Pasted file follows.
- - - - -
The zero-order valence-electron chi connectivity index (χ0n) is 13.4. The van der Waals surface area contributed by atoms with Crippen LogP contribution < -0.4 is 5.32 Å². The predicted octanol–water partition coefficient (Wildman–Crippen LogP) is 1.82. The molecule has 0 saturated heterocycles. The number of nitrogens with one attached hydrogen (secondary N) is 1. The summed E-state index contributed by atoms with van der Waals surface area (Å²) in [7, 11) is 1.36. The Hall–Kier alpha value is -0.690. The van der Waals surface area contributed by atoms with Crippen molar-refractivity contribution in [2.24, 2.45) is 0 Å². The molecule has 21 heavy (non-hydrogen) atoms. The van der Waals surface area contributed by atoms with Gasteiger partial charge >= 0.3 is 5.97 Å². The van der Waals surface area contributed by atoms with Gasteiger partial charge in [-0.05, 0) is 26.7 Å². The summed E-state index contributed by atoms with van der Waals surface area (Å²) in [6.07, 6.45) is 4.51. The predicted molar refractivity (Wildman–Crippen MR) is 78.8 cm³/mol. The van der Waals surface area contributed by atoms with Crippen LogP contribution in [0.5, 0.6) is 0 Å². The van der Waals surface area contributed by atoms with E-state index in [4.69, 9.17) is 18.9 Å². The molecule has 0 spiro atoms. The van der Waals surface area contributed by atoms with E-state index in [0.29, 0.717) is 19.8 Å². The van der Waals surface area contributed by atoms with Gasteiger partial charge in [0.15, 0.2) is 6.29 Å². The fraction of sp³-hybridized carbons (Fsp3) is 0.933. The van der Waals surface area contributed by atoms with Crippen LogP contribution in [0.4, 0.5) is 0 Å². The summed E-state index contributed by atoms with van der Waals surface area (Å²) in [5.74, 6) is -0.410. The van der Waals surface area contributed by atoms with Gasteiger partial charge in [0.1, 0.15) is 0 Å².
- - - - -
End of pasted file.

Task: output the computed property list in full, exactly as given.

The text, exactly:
The zero-order valence-electron chi connectivity index (χ0n) is 13.4. The van der Waals surface area contributed by atoms with Crippen LogP contribution < -0.4 is 5.32 Å². The predicted octanol–water partition coefficient (Wildman–Crippen LogP) is 1.82. The molecule has 0 saturated heterocycles. The number of nitrogens with one attached hydrogen (secondary N) is 1. The summed E-state index contributed by atoms with van der Waals surface area (Å²) in [7, 11) is 1.36. The Hall–Kier alpha value is -0.690. The van der Waals surface area contributed by atoms with Crippen molar-refractivity contribution in [2.24, 2.45) is 0 Å². The molecule has 21 heavy (non-hydrogen) atoms. The van der Waals surface area contributed by atoms with Gasteiger partial charge >= 0.3 is 5.97 Å². The van der Waals surface area contributed by atoms with Gasteiger partial charge in [-0.05, 0) is 26.7 Å². The summed E-state index contributed by atoms with van der Waals surface area (Å²) in [6.07, 6.45) is 4.51. The predicted molar refractivity (Wildman–Crippen MR) is 78.8 cm³/mol. The van der Waals surface area contributed by atoms with Crippen LogP contribution in [0.5, 0.6) is 0 Å². The van der Waals surface area contributed by atoms with E-state index in [4.69, 9.17) is 18.9 Å². The molecule has 0 spiro atoms. The van der Waals surface area contributed by atoms with E-state index in [0.29, 0.717) is 19.8 Å². The van der Waals surface area contributed by atoms with Gasteiger partial charge in [0.15, 0.2) is 6.29 Å². The fraction of sp³-hybridized carbons (Fsp3) is 0.933. The van der Waals surface area contributed by atoms with Crippen LogP contribution in [0.4, 0.5) is 0 Å². The summed E-state index contributed by atoms with van der Waals surface area (Å²) in [5.74, 6) is -0.410. The van der Waals surface area contributed by atoms with Gasteiger partial charge in [0.1, 0.15) is 0 Å².